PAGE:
Putin, who has dominated Russian politics for 17 years, has not said whether he will run in presidential elections in March 2018. But the 64-year-old politician, who enjoys high popularity ratings, is widely expected to do so.

Saturday’s protest in the capital—called “We’re sick of him”—was organized by the Open Russia movement founded by Kremlin critic Mikhail Khodorkovsky. Once Russia’s richest man, he was freed by Putin in 2013 after spending a decade in jail for fraud, a charge Khodorkovsky said was politically-motivated.

One of the hundreds shepherded into a queue behind metal barriers by police before handing over their petitions one-by- one, Anna, a 16-year-old Moscow schoolgirl, said she hoped Putin would get the message and not run again.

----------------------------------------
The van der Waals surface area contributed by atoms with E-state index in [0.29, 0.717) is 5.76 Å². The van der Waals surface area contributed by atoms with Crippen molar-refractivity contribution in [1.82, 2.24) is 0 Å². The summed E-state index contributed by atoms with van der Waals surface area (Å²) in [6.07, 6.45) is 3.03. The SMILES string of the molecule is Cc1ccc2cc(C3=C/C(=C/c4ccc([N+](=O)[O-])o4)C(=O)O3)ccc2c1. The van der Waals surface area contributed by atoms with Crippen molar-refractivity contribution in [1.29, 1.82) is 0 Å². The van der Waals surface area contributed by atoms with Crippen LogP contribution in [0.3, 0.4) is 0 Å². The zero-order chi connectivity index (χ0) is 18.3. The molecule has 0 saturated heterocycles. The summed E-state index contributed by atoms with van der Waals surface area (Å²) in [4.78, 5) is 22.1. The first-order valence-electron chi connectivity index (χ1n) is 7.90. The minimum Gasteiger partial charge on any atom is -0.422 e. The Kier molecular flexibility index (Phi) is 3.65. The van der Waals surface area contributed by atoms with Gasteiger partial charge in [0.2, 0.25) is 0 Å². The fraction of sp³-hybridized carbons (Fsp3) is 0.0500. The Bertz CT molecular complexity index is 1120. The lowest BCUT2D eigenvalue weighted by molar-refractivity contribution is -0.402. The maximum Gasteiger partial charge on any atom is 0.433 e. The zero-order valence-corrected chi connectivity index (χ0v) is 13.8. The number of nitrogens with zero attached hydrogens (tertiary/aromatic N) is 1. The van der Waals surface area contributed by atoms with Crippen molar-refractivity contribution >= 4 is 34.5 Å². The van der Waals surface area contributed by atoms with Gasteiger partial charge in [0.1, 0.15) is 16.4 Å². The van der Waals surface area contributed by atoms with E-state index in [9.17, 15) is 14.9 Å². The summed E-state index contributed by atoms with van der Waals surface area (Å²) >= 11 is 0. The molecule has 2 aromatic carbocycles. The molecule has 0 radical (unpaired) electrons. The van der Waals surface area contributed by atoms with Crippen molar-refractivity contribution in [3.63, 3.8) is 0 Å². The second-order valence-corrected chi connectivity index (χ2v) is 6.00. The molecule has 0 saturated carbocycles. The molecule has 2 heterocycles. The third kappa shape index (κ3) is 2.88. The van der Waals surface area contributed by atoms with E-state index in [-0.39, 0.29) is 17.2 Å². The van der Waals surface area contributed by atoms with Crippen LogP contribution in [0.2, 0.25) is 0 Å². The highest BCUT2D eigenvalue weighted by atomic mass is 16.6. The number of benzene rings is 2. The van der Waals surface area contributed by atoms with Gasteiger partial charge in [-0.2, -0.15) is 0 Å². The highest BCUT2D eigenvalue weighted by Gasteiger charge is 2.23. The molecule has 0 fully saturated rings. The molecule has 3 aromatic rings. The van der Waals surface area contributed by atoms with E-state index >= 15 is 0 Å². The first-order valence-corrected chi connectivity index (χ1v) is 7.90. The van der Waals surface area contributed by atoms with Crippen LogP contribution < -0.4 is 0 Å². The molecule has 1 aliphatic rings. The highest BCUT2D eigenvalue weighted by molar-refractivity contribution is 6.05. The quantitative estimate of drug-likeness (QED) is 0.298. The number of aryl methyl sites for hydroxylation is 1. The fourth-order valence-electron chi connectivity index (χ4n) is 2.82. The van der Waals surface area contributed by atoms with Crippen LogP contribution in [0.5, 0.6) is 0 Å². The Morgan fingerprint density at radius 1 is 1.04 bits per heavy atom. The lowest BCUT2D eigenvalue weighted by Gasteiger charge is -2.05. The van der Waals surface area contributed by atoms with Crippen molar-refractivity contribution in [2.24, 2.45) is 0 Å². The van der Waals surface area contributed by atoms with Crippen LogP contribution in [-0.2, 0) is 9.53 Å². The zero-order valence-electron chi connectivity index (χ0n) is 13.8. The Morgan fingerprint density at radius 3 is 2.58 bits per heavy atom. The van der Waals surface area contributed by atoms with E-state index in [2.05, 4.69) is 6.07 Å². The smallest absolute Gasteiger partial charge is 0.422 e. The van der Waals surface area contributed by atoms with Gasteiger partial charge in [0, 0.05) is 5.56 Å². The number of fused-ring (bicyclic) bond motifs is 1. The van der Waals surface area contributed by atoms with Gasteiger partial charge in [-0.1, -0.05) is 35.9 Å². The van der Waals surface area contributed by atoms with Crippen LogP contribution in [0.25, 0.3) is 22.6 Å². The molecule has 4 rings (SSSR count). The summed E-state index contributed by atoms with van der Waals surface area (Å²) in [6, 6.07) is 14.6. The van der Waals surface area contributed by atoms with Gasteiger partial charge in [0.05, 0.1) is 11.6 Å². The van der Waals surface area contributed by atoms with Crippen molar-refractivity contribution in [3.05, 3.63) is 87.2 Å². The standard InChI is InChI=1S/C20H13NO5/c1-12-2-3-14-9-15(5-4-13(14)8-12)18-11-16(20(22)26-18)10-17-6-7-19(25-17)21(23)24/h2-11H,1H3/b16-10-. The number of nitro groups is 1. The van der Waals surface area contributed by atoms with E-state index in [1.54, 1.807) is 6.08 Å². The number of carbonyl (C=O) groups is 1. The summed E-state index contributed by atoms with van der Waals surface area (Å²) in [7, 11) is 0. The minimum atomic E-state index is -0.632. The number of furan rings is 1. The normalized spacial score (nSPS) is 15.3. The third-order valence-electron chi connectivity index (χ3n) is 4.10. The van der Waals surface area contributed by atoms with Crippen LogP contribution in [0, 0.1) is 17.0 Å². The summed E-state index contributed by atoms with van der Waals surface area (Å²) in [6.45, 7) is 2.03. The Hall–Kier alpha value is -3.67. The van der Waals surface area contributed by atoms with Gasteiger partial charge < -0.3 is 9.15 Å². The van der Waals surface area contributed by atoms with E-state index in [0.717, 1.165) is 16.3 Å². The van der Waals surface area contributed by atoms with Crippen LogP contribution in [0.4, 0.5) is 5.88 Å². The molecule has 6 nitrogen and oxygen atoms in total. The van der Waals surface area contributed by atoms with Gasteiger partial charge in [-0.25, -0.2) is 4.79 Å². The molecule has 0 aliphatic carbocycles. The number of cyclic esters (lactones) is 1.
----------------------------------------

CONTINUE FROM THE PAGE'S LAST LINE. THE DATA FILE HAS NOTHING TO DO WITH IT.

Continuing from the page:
“Nothing positive has happened in our country on his watch and I have the sense that things are getting worse, and that the main problem is the fact that those in power are the same,” she said.

Her preference for president was opposition politician Alexei Navalny, who spent 15 days in jail last month after helping organize the biggest anti-government protests since 2012, which ended with over 1,000 arrests.

Saturday’s event, held in bright sunshine, was more modest, though authorities were taking no chances. A reporter counted at least 30 police buses and coaches in the area, packed with hundreds of riot police.